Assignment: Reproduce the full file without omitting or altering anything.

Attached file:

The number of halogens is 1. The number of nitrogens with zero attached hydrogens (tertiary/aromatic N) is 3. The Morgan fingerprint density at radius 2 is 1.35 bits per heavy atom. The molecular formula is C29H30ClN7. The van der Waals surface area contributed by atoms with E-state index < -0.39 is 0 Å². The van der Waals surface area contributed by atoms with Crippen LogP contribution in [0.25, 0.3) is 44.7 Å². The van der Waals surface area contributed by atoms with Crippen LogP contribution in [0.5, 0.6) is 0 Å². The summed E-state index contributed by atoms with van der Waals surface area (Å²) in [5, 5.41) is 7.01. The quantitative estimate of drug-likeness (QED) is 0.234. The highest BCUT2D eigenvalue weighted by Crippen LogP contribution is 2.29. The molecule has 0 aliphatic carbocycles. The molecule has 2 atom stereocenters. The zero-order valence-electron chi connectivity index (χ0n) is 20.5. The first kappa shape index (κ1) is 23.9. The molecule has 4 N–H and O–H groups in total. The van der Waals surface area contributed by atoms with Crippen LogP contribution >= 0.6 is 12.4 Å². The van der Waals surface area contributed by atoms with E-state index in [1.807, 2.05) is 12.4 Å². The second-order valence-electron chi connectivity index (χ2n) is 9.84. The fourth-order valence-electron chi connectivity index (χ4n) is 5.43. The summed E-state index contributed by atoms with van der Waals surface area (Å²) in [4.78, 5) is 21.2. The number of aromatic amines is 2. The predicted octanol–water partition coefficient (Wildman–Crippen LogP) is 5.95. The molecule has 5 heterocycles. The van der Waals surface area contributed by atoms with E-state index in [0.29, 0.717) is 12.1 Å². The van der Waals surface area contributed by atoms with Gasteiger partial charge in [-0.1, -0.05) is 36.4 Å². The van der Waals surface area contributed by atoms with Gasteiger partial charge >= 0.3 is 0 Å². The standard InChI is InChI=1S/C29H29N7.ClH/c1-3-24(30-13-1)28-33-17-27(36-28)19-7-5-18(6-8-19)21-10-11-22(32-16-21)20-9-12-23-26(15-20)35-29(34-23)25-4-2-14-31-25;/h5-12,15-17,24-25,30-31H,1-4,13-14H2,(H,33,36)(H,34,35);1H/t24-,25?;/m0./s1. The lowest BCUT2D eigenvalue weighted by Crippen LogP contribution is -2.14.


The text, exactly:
The number of halogens is 1. The number of nitrogens with zero attached hydrogens (tertiary/aromatic N) is 3. The Morgan fingerprint density at radius 2 is 1.35 bits per heavy atom. The molecular formula is C29H30ClN7. The van der Waals surface area contributed by atoms with E-state index < -0.39 is 0 Å². The van der Waals surface area contributed by atoms with Crippen LogP contribution in [0.25, 0.3) is 44.7 Å². The van der Waals surface area contributed by atoms with Crippen LogP contribution in [0.5, 0.6) is 0 Å². The summed E-state index contributed by atoms with van der Waals surface area (Å²) in [5, 5.41) is 7.01. The quantitative estimate of drug-likeness (QED) is 0.234. The highest BCUT2D eigenvalue weighted by Crippen LogP contribution is 2.29. The molecule has 0 aliphatic carbocycles. The molecule has 2 atom stereocenters. The zero-order valence-electron chi connectivity index (χ0n) is 20.5. The first kappa shape index (κ1) is 23.9. The molecule has 4 N–H and O–H groups in total. The van der Waals surface area contributed by atoms with Crippen LogP contribution >= 0.6 is 12.4 Å². The van der Waals surface area contributed by atoms with E-state index in [1.807, 2.05) is 12.4 Å². The second-order valence-electron chi connectivity index (χ2n) is 9.84. The fourth-order valence-electron chi connectivity index (χ4n) is 5.43. The summed E-state index contributed by atoms with van der Waals surface area (Å²) in [4.78, 5) is 21.2. The number of aromatic amines is 2. The predicted octanol–water partition coefficient (Wildman–Crippen LogP) is 5.95. The molecule has 5 heterocycles. The van der Waals surface area contributed by atoms with E-state index in [0.29, 0.717) is 12.1 Å². The van der Waals surface area contributed by atoms with Gasteiger partial charge in [-0.1, -0.05) is 36.4 Å². The van der Waals surface area contributed by atoms with Gasteiger partial charge >= 0.3 is 0 Å². The standard InChI is InChI=1S/C29H29N7.ClH/c1-3-24(30-13-1)28-33-17-27(36-28)19-7-5-18(6-8-19)21-10-11-22(32-16-21)20-9-12-23-26(15-20)35-29(34-23)25-4-2-14-31-25;/h5-12,15-17,24-25,30-31H,1-4,13-14H2,(H,33,36)(H,34,35);1H/t24-,25?;/m0./s1. The lowest BCUT2D eigenvalue weighted by Crippen LogP contribution is -2.14.